Future leaders of the CIA were some of his students during World War II. One later recalled that Fairbairn had “an honest dislike of anything that smacked of decency in fighting”. Another said of training, “Within 15 seconds, I came to realise that my private parts were in constant jeopardy.”

But as Fairbairn reminded them, “There will be some who will be shocked by the methods recommended here. To them I say ‘In war you cannot afford the luxury of squeamishness. Either you kill and you capture, or you will be captured and killed’.

“We’ve got to be tough to win and we’ve got to be ruthless. Tougher and more ruthless than our enemies.”

Fairbairn didn’t want screw-loose crazies either. He immediately dumped braggart candidates who promised to blow the head off the first German they saw. “We don’t want these sort of heroes,” he explained. “We want disciplined types who live and keep fighting.”

It was hard not to think that the Wallabies could benefit from a Fairbairn-esque shift in mindset. Certainly the All Blacks appear to have long ago heeded the lesson. After all, media and supporter allegations of offside play and ruck deviousness by the New Zealanders are as common as pennies.

Only last week, according to New Zealand resident and columnist Mark Reason, the All Blacks committed several offences that went unpunished:

Twice in the opening half an hour Conrad Smith played the catcher when he was in the air. The absence of a yellow card beggared belief,” Reason wrote for

“On Saturday [Brodie] Retallick and [Tony] Woodcock assaulted players with cheap shots. In the lead-up to the turnover that led to the All Blacks opening try, [Kieran] Read pulled Will Skelton down and out of a driving maul on one side and Richie McCaw lifted Wycliff Palu’s leg on the other side, the same offence for which Romain Poite yellow carded Rob Simmons a few months ago. Not even a penalty.”


Reason loves the controversy, and the point of discussion here is not that the All Blacks are a dirty side. The far more interesting question is whether their fringe methods help them to intimidate sides and win games.

They certainly worked out long ago what they can get away with and play to the absolute edge of the laws, physically, technically and mentally. And why not?

They give away no more penalties in the big picture than any other team, but create much greater uncertainty in their opponents than anyone else, and as Fairbairn also said, “Create enough uncertainty in your enemy and you can paralyse him.”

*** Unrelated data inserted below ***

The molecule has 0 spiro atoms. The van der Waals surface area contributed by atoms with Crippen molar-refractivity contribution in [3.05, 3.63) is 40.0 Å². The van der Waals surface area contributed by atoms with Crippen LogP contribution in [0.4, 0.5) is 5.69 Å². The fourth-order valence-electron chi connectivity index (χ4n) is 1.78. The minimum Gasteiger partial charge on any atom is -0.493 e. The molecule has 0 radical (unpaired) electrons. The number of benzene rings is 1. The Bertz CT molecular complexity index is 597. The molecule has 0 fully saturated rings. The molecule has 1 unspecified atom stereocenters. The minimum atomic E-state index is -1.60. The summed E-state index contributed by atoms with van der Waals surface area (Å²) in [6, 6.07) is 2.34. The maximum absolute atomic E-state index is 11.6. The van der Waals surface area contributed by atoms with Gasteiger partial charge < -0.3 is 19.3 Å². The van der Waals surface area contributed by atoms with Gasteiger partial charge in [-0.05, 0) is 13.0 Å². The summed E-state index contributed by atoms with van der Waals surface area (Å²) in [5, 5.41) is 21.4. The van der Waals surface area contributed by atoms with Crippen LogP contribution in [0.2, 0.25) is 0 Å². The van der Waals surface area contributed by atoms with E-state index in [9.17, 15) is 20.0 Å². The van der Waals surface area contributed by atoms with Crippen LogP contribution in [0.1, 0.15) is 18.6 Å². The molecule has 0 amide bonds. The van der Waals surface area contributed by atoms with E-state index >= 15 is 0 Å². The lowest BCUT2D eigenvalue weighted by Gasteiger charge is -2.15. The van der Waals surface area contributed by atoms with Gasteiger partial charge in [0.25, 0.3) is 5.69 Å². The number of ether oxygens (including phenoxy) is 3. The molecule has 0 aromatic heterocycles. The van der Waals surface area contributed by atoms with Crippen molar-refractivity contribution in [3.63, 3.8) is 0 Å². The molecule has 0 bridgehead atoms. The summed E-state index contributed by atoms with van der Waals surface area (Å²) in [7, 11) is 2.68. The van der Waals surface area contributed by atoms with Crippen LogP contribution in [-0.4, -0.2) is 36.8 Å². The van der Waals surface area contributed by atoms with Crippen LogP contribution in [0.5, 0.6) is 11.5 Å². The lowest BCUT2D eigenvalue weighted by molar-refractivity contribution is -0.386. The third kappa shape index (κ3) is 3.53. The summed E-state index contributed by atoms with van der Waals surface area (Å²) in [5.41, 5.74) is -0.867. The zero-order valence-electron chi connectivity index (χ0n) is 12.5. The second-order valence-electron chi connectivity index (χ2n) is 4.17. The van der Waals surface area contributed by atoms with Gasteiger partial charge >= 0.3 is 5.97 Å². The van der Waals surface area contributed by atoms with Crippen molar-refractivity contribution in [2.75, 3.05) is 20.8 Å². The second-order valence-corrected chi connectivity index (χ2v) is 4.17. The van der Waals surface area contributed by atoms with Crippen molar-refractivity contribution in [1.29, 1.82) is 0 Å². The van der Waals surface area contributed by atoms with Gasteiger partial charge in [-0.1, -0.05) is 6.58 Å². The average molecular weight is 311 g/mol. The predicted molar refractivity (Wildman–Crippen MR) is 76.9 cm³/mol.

The All Blacks create uncertainty partly through deft execution and a litany of technical chicanery, but mostly with a hard edged, retaliatory physicality. Everyone denies being frightened of the All Blacks, but the proof is as plain as a prison mugshot.

How many times after the Wallabies’ win in Sydney did you hear someone say, “We’ve tweaked the tiger’s tail now – they’ll be angry in Auckland.” The implication seems to be that it is almost better not to win in case you get bashed next time. Just give them your lunch money and maybe they’ll leave you alone.

What a glorious psychological trick for the All Blacks to have in their kitbag.

This is the problem the Wallabies face, that virtually no-one has ever described them as intimidating. The Wallabies fight hard, but just too fair altogether. The All Blacks, on the other hand, fight cunningly to the edge of the laws, and then some.

As Michael Cheika pores over his final selections for the Rugby World Cup he will rue the lack of any genuine guerilla factor across the field. Oh for Owen Finegan, Jacques Potgieter, Bismarck du Plessis or Brad Thorn.


On the sole criteria of ruthlessness, there aren’t many candidates – perhaps Kane Douglas on an angry day, occasionally Scott Fardy, maybe Michael Hooper, at least in the tackle.

It remains a problem for the Wallabies, but for those who make the cut, they know where the edge is to be found – after all, most of them took it in the teeth first-hand at Eden Park.

If they are to compete in London, the Wallaby pack could do worse than remember Shakespeare’s Julius Caesar:

Blood and destruction shall be so in use,
And dreadful objects so familiar…
And Caesar’s spirit, ranging for revenge,
That all pity will be choked off,
With Ate by his side come hot from hell,
Shall in these confines with a monarch’s voice,
Cry “Havoc!” and let slip the dogs of war”

Bill Fairbairn would approve.